Public health expert Rebecca Weiker, who also works with Re:Store Justice, said CDCR needs to reconsider its release criteria to include elderly people and those who’ve been imprisoned for years with no disciplinary problems.
“Continuing to incarcerate people who are no longer a threat to public safety undermines our public health,” she said.
Today, the New York Times reports that cases of COVID-19 in prisons and jails have spiked in recent weeks, with infections in prisons doubling in the last month and deaths increasing by 73 percent since mid-May.
Prison and jails officials told the Times that their approach to controlling the disease has been inconsistent and lacking a clear strategy.
In an interview with the Times, 77-year-old Fred Roehler, who has chronic inflammatory lung disease and is currently incarcerated at a California prison, described COVID-19 as “like a sword hanging over my head. Any officer can bring it in.”
Dr. Homer Venters, the former chief medical officer for New York City jails who now works as a consultant on prison and jail conditions, said it’s difficult to truly know the scope of COVID-19 infections behind bars, since many facilities aren’t conducting widespread testing.
The story notes that states that typically spend less money on people in their prisons—like Texas, Tennessee and Arkansas—have been more aggressive with testing while states like Oregon, New York, Colorado and California have lagged on testing. The latter has tested only about 7 percent of its prisoners, the story notes.
The ACLU and Disability Rights Florida have filed a class-action lawsuit on behalf of people incarcerated in the Broward County jail. The lawsuit, like dozens of others filed on behalf of people in U.S. prisons and jails, asks that medically vulnerable people be released from custody.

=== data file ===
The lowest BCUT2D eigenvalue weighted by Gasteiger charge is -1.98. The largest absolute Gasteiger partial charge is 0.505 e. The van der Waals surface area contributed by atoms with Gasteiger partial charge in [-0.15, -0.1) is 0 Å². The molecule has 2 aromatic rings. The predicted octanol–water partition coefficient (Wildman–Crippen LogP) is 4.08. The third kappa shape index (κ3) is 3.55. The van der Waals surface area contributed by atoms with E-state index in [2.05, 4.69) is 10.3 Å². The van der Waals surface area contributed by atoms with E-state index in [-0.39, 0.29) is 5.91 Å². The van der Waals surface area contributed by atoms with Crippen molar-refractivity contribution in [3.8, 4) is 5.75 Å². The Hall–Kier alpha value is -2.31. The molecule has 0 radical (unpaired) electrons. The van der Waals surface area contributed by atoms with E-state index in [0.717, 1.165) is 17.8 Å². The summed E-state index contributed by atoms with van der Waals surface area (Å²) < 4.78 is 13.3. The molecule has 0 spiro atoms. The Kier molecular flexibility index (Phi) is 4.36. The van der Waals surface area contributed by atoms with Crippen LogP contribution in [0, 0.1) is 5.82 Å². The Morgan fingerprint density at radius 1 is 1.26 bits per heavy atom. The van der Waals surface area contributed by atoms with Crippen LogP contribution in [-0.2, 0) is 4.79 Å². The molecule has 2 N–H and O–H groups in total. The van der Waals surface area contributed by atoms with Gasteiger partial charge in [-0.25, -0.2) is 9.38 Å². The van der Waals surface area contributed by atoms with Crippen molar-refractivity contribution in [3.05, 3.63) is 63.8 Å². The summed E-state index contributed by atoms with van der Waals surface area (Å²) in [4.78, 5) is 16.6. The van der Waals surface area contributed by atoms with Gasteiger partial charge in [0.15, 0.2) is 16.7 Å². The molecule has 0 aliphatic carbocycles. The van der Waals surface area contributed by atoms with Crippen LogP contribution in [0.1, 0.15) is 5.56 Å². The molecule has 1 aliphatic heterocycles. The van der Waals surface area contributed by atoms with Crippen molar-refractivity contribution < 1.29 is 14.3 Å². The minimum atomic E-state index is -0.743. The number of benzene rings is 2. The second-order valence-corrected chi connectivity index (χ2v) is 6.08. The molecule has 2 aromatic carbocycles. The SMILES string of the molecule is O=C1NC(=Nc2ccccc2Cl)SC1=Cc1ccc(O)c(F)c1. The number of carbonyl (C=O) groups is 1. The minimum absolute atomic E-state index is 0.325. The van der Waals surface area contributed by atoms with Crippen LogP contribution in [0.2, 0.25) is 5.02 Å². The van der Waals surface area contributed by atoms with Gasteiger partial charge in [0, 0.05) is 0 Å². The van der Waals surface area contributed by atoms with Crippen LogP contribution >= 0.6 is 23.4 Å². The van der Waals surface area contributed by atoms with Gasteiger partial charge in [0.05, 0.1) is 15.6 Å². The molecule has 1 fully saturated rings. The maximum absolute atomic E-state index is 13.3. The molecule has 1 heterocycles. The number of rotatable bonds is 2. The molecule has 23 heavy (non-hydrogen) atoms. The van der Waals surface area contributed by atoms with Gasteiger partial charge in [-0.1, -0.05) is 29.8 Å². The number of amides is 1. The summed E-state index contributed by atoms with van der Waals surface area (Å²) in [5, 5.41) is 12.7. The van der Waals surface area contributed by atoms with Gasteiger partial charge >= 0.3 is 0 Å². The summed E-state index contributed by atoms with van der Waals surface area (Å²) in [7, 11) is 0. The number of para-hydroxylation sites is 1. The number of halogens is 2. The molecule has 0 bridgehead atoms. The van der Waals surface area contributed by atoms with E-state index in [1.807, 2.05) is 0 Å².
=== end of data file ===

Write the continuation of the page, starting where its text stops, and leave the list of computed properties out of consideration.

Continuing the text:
The lawsuit details the squalid, cramped conditions in the jail and demands that the Broward County Sheriff provide “appropriate and adequate” cleaning supplies, soap and hand sanitizer and reconfigure housing to allow for social distancing, among other measures to curb the spread of infection.
Yesterday, leaders of the Oregon House and Senate judiciary committees released a “Decompression Strategy for Oregon Corrections During the Pandemic.” The document details a multi-step plan for releasing nearly 2,000 people from Oregon prisons. Last week, Oregon Gov. Kate Brown requested a list of medically vulnerable prisoners who met a narrow criteria for possible release; the Oregon Department of Corrections turned over 100 names. Legislators say that’s a good start, but not enough.
“We cannot expect this problem to go away quickly,” the strategy document says. It notes that “while the rate of infection in Oregon counties is going down, infection rates within DOC are increasing dramatically, despite minimal contact with the outside world.”
*Jail nurses in Wayne County, Mich., are warning that chronic understaffing is putting prisoners and employees at risk. “On some shifts, they say … just one nurse in charge of an entire jail,” WXYZ News reports. More than 200 people incarcerated in Wayne County jails have been diagnosed with COVID-19, as have 200 staffers.
*Eleven women and three employees at the Kentucky Correctional Institution for Women have tested positive for COVID-19, prompting the ACLU of Kentucky to file a lawsuit Monday, demanding the release of prisoners with certain health conditions, including a woman with cystic fibrosis. “The petitioners in the lawsuit describe sharing a limited number of facilities in KCIW’s cramped living quarters,” the ACLU says in a statement. “Beds are an arm’s length apart and dozens of people are sharing a handful of toilets, showers, and sinks that are only cleaned once or twice daily, if at all.”